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The Perfect Dog

LongIsland.com

The Perfect Dog When I decided to get a dog, I wanted the perfect dog. Who doesn't? But after many years of dog ownership and training, I know now that there is no such thing ...

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The Perfect Dog

When I decided to get a dog, I wanted the perfect dog. Who doesn't? But after many years of dog ownership and training, I know now that there is no such thing as a perfect dog, and in fact, most dogs fall short of their owners' expectations. Nothing in life is perfect and this is a well-known fact. So why then are dog owners surprised, and saddened, when their canine companion falls just short of what they hoped him to be?
For starters, the grass always looks greener on the other side - meaning you probably think your friends dog is perfect, so well behaved, and you feel a twinge of jealousy that your dog is not as good. But what does good mean anyway? I guarantee that all "good" dogs come with problems and the bigger the dog, the bigger the problem. It is only when you live with your dog do the problems materialize. Some dogs are the perfect houseguests and at the same time, terrible roommates.
Lets talk about Sasha. Now she is a perfect, I mean, a perfectly perfect dog. She is friendly and aloof, obedient, playful, and medium to small in size weighing only 35 lbs. Sasha is a Siberian Husky. Siberian Huskies equal dog hair all over your clothes, car, and furniture. So is she perfect - no not quite, but she would be if she were bald. Now Sasha's owner realized this before buying her, so in her case, she is still perfect in his eyes. Doing breed specific research helps reduce these types of avoidable problems.
Lets talk about Wiley. Wiley is happy, loves children and all humans. He loves to swim and has in fact tried to rescue his owner who he thought might be drowning - can you guess that he is a Labrador? He has a nose like you would not believe and hunting instincts so strong, he could put any hound to shame. Wiley however does not get along with any other dogs - and is extremely aggressive should one come too close. Unfortunately for Wiley, his mom longs for him to get along with other dogs, so because of his dog aggression, Wiley falls short of his mama's expectations. Wiley was bought from a pet store though, and buying a puppy from a pet store is always a crapshoot. But once you are in love, there is no turning back.
Now lets talk about Molly. Molly is a beautiful purebred German Shepherd. Colors and markings of a show quality dog. Molly submissive urinates and barks aggressively at other pedestrians, both dog and humans. Molly was the result of a planned breeding, but perhaps the breeder should have had a firmer grasp on the genetics of temperament inheritance.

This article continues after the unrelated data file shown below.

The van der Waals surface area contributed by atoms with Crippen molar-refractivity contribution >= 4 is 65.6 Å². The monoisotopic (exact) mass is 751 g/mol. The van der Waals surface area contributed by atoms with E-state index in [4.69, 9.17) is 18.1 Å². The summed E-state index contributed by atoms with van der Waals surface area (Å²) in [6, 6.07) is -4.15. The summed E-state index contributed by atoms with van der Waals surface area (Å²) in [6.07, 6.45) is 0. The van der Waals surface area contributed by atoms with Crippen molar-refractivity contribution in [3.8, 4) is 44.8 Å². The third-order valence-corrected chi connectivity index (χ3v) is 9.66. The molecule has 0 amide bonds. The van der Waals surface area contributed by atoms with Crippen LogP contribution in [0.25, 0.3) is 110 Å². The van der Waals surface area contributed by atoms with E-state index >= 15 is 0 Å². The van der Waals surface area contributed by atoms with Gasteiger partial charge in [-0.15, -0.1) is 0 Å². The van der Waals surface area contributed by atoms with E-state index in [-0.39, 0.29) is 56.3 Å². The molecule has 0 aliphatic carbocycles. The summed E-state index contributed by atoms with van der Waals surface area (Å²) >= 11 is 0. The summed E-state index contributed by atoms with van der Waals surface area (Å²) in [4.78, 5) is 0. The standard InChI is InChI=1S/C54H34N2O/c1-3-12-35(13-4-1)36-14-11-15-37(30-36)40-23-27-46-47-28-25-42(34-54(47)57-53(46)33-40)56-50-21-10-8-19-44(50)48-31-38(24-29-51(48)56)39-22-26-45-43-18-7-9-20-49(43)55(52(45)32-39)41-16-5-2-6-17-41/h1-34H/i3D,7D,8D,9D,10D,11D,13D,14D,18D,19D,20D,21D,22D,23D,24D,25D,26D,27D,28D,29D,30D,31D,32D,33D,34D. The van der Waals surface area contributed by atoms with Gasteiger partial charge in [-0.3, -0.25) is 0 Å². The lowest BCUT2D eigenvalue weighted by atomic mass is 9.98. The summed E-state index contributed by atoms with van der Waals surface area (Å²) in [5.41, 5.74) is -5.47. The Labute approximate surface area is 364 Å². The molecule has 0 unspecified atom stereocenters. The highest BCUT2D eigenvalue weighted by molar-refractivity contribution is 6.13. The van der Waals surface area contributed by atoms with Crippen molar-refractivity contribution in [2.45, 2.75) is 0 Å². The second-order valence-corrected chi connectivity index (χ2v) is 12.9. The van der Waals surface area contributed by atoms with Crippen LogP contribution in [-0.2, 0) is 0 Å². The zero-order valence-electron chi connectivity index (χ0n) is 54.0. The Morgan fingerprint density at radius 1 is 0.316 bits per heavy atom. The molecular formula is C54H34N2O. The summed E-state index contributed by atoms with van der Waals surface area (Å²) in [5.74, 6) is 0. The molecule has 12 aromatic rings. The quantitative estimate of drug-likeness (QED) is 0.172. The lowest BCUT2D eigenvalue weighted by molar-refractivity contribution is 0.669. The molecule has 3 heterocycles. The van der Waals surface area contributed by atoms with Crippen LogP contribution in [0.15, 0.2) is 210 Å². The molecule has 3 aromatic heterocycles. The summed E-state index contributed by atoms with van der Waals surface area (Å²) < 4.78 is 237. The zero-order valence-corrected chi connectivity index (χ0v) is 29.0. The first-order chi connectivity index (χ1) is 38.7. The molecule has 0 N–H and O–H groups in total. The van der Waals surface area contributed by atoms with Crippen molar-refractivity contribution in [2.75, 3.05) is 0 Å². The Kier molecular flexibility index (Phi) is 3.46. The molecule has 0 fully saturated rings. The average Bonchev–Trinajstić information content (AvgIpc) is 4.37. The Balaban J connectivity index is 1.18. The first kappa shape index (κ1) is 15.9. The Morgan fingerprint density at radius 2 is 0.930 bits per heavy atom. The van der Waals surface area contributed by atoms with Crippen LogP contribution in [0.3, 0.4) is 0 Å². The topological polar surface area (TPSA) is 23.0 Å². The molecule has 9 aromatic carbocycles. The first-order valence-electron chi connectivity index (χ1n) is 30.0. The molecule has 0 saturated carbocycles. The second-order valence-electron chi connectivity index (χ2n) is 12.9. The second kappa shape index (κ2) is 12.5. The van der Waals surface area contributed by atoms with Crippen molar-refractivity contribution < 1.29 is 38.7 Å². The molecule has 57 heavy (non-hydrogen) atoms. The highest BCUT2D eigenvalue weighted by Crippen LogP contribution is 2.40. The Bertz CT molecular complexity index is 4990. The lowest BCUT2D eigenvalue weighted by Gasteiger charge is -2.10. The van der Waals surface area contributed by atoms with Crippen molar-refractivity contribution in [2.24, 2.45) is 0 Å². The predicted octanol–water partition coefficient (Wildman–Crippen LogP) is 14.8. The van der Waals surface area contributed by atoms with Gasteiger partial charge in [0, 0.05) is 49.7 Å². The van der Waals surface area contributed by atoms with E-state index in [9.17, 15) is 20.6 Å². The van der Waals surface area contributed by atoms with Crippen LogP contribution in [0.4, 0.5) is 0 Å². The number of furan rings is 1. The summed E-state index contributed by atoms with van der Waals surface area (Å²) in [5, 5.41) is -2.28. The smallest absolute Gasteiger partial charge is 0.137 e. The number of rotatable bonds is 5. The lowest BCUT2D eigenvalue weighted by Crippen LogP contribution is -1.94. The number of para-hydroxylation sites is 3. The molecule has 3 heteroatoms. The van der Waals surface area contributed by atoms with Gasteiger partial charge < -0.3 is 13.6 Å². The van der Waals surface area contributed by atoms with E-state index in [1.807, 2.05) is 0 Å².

How about Tiny, my own mutt. He is a mutt, and yes, I took a gamble when I adopted him from North Shore. He is afraid of crowds and will not let a stranger approach him with out an extremely nervous reaction. He is afraid of all noises and sometimes even his own shadow. But he is the most obedient, agile dog one can meet. He will hold a down stay for hours if I made him. But what good is all his obedience and tricks if I can't even take him out and about to see the world and meet new people?
We should also mention Sage. Sage is a pit bull, found in the street at 12 weeks of age. She is the happiest, most well adjusted dog of the lot. So much for the scary reputation of the pit bull. In my opinion Sage is the fly in the ointment - the exception rather than the rule for dogs carelessly bred and abandoned.
Lastly lets mention Angel, my parents Maltese Terrier. She never stops barking and is snappy and moody. But she is great with kids and their perfect lapdog. Weighing in at 6 lbs, all of Angel's temperament problems are solved by picking her up and coddling her. However well intentioned I may be, my parents raised me, so on what authority can I tell them how to raise their dog? Even Popely status to my name would not be enough.
I can go on and on about the faults and problems that even the most well-intended, and well-educated dog owners face every day. Some of these problems are breed related and cannot be avoided, as in the case of the Maltese Terrier and the Siberian Husky. Doing breed-specific research can help you decide on the qualities of a dog long before you bring one home and fall in love. If you don't want a barker, don't get a terrier. If you don't want a shedder, don't get a Husky. Some of the problems, however, are probably due to bad breeding, as in the case of my Tiny, Molly the German Shepherd, and Wiley. Tiny's and Wiley's parents were probably raised by irresponsible owners who carelessly bred their dogs. Molly's mom had a history of fear aggression and aggression towards dogs, and although her owner is a very responsible owner, the breeding probably should have never taken place. Serious, very serious breeders, will not breed a dog unless it is a pinnacle of the breed standard, including temperament. These are the people you should look to buy a dog from - this is the best you can do. Sasha the Husky is the case in point.
So what is the point really? The point is that no matter how carefully you choose your breeder, or not, you are always taking a risk when getting a dog. Like humans, dogs are all individuals and each dog comes with its own unique characteristics, good and bad. The least you can do is love your dog, give it food, shelter, and hopefully obedience training. But remember that when it comes to dogs, you reap what you sow. And practice makes perfect - almost.